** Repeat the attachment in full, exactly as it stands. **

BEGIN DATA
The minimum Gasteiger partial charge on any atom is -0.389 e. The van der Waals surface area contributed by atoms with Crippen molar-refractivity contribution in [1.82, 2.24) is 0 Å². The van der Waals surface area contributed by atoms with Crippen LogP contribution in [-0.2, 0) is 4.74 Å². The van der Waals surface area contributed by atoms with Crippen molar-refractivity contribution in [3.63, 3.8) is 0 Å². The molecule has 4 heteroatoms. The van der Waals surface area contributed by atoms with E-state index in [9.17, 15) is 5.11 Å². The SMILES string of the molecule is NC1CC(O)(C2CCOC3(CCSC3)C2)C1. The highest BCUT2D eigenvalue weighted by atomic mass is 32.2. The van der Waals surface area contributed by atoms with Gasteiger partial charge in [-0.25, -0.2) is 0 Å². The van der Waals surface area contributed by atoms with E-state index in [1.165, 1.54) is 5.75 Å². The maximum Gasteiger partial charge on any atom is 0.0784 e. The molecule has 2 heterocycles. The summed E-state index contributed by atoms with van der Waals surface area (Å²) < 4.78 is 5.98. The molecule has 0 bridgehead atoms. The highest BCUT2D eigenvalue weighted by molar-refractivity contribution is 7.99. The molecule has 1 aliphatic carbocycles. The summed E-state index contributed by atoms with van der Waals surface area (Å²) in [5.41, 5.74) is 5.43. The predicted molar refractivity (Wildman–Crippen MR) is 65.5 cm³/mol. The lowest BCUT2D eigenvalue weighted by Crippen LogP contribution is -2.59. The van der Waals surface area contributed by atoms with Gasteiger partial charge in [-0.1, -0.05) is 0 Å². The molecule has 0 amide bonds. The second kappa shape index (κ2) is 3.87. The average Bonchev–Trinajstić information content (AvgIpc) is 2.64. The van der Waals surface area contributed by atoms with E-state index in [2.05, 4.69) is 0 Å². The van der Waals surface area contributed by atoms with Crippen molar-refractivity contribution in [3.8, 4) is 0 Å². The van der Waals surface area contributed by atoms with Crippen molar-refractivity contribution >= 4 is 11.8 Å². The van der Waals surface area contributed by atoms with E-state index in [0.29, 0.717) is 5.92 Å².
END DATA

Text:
The minimum Gasteiger partial charge on any atom is -0.389 e. The van der Waals surface area contributed by atoms with Crippen molar-refractivity contribution in [1.82, 2.24) is 0 Å². The van der Waals surface area contributed by atoms with Crippen LogP contribution in [-0.2, 0) is 4.74 Å². The van der Waals surface area contributed by atoms with Crippen molar-refractivity contribution in [3.63, 3.8) is 0 Å². The molecule has 4 heteroatoms. The van der Waals surface area contributed by atoms with E-state index in [9.17, 15) is 5.11 Å². The SMILES string of the molecule is NC1CC(O)(C2CCOC3(CCSC3)C2)C1. The highest BCUT2D eigenvalue weighted by atomic mass is 32.2. The van der Waals surface area contributed by atoms with Gasteiger partial charge in [-0.25, -0.2) is 0 Å². The van der Waals surface area contributed by atoms with E-state index in [1.165, 1.54) is 5.75 Å². The maximum Gasteiger partial charge on any atom is 0.0784 e. The molecule has 2 heterocycles. The summed E-state index contributed by atoms with van der Waals surface area (Å²) < 4.78 is 5.98. The molecule has 0 bridgehead atoms. The highest BCUT2D eigenvalue weighted by molar-refractivity contribution is 7.99. The molecule has 1 aliphatic carbocycles. The summed E-state index contributed by atoms with van der Waals surface area (Å²) in [5.41, 5.74) is 5.43. The predicted molar refractivity (Wildman–Crippen MR) is 65.5 cm³/mol. The lowest BCUT2D eigenvalue weighted by Crippen LogP contribution is -2.59. The van der Waals surface area contributed by atoms with Gasteiger partial charge in [-0.1, -0.05) is 0 Å². The molecule has 0 amide bonds. The second kappa shape index (κ2) is 3.87. The average Bonchev–Trinajstić information content (AvgIpc) is 2.64. The van der Waals surface area contributed by atoms with E-state index in [2.05, 4.69) is 0 Å². The van der Waals surface area contributed by atoms with Crippen molar-refractivity contribution in [3.8, 4) is 0 Å². The van der Waals surface area contributed by atoms with Crippen molar-refractivity contribution >= 4 is 11.8 Å². The van der Waals surface area contributed by atoms with E-state index in [0.29, 0.717) is 5.92 Å².